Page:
City of Alexandria, VA
Page updated Dec 6, 2010 9:18 PM
Alexandria: strategic rail hub in Civil War
May 4, 1995
Timothy Hill studied Alexandria’s Civil War railroad history as part of an archaeological study before the Duke Street widening project a few years ago. The United States Military Railroad (USMRR) station incorporated 12 blocks southwest of Duke and Alfred streets from 1861 to 1865.
Hill’s work complements the research by Robert Slusser on the Lincoln railroad car and provides the context for understanding the place in which the car was constructed.
When war broke out, the North commanded 21,000 miles of rails contrasted to the South’s 9,000 miles. The rails, however, had not been used for military purposes and were privately owned.
Standardization was not yet the norm. Variations in track size, especially in the South, inhibited the movement of trains between railroads for the movement of troops and supplies. In fact, many military planners believed that the static nature of the rail lines would impede the flexible movement of troops.
Yet on May 24, 1861, the Union troops occupied Alexandria and took over the Orange and Alexandria RR roundhouse, shops, and rails without specific plans as to their use. Rivalries between Northern rail lines resulted in confusion, including a bottleneck in transporting troops to Washington. As a result, the USMRR was created; however, the rail operations were mishandled by the military, which had little railroad experience.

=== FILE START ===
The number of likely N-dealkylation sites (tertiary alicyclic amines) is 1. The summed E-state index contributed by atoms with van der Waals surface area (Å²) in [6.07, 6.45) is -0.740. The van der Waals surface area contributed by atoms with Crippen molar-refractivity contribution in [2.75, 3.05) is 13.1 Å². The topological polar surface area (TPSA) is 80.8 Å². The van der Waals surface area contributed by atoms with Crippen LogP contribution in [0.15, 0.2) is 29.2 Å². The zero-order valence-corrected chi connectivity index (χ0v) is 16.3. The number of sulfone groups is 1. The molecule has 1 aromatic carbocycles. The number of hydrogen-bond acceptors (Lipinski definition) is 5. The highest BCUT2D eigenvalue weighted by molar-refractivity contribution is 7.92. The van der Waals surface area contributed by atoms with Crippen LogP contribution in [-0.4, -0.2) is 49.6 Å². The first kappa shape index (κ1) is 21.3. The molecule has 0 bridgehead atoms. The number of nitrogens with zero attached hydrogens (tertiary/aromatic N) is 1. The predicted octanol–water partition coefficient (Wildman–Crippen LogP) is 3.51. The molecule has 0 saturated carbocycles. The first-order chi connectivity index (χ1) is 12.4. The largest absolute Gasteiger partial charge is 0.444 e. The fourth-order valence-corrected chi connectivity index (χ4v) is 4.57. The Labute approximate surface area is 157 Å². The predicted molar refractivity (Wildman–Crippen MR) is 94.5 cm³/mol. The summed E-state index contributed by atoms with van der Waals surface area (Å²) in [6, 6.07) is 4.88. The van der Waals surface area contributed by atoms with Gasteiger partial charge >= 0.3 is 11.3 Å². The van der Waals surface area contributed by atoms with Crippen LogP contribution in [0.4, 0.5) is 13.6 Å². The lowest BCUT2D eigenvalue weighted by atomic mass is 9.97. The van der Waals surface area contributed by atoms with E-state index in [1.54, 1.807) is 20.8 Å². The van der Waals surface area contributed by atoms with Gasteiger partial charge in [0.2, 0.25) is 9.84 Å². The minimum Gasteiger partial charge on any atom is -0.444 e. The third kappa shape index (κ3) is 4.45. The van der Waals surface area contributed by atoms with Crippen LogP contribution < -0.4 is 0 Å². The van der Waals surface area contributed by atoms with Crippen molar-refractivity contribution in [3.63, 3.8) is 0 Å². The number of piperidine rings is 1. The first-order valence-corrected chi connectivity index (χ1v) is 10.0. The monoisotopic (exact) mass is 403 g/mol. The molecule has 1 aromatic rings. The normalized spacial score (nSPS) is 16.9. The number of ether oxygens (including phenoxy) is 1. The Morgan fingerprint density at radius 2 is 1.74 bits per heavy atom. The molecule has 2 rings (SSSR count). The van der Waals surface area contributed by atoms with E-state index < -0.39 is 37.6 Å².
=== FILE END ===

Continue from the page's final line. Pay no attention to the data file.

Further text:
Although Alexandria had become a hospital and supply center by 1862, there were neither organizational nor logistical improvements for efficient rail service.
A general reported that long delays resulted from carrying stream water to fill locomotive tanks.
Herman Haupt, a railroad engineer, was appointed to direct USMRR operations from his Alexandria headquarters. His organizational skills developed general supply line principles and construction methods, which greatly increased rail service.
Haupt also expanded the O&ARR station to fit USMRR needs. New shops, engine houses, accommodating 30 locomotives, a commissary, a turntable with cupola, and rail spurs were constructed; the roundhouse was expanded. The shops repaired rolling stock, and produced ironwork for bridges and new cars.
In November 1863, work began on a special rail car, the chief executive’s. Intended as the first presidential car, it was the only one ever constructed.
Next: construction of the Lincoln railroad car.
Pamela Cressey is the Alexandria city archaeologist.